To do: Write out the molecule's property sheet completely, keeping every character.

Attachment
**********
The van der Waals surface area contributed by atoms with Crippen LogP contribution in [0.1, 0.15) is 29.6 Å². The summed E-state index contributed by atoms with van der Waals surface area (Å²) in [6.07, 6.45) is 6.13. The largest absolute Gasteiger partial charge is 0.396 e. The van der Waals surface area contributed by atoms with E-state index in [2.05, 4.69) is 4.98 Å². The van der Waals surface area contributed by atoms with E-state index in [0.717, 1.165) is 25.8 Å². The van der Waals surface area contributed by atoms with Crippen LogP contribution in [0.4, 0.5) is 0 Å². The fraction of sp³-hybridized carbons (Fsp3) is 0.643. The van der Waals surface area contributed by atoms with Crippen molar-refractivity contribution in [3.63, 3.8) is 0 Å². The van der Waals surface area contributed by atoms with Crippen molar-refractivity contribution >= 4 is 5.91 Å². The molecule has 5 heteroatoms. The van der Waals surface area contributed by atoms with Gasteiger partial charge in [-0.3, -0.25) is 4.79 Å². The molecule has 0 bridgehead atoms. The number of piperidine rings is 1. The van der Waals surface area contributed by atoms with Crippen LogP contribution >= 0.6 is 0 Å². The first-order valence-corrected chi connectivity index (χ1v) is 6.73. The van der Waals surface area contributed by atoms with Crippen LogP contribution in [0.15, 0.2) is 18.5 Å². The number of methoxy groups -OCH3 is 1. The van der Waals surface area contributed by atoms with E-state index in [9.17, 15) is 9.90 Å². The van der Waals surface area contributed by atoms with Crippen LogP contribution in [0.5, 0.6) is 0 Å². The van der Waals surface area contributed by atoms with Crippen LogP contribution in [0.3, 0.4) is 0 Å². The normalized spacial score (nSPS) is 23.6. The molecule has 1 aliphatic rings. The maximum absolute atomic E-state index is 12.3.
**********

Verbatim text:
The van der Waals surface area contributed by atoms with Crippen LogP contribution in [0.1, 0.15) is 29.6 Å². The summed E-state index contributed by atoms with van der Waals surface area (Å²) in [6.07, 6.45) is 6.13. The largest absolute Gasteiger partial charge is 0.396 e. The van der Waals surface area contributed by atoms with E-state index in [2.05, 4.69) is 4.98 Å². The van der Waals surface area contributed by atoms with E-state index in [0.717, 1.165) is 25.8 Å². The van der Waals surface area contributed by atoms with Crippen LogP contribution in [0.4, 0.5) is 0 Å². The fraction of sp³-hybridized carbons (Fsp3) is 0.643. The van der Waals surface area contributed by atoms with Crippen molar-refractivity contribution in [3.63, 3.8) is 0 Å². The van der Waals surface area contributed by atoms with Crippen molar-refractivity contribution >= 4 is 5.91 Å². The molecule has 5 heteroatoms. The van der Waals surface area contributed by atoms with Gasteiger partial charge in [-0.3, -0.25) is 4.79 Å². The molecule has 0 bridgehead atoms. The number of piperidine rings is 1. The van der Waals surface area contributed by atoms with Crippen LogP contribution >= 0.6 is 0 Å². The first-order valence-corrected chi connectivity index (χ1v) is 6.73. The van der Waals surface area contributed by atoms with Crippen LogP contribution in [0.15, 0.2) is 18.5 Å². The number of methoxy groups -OCH3 is 1. The van der Waals surface area contributed by atoms with E-state index in [9.17, 15) is 9.90 Å². The van der Waals surface area contributed by atoms with Crippen LogP contribution in [0.5, 0.6) is 0 Å². The van der Waals surface area contributed by atoms with Crippen LogP contribution in [0.3, 0.4) is 0 Å². The normalized spacial score (nSPS) is 23.6. The molecule has 1 aliphatic rings. The maximum absolute atomic E-state index is 12.3.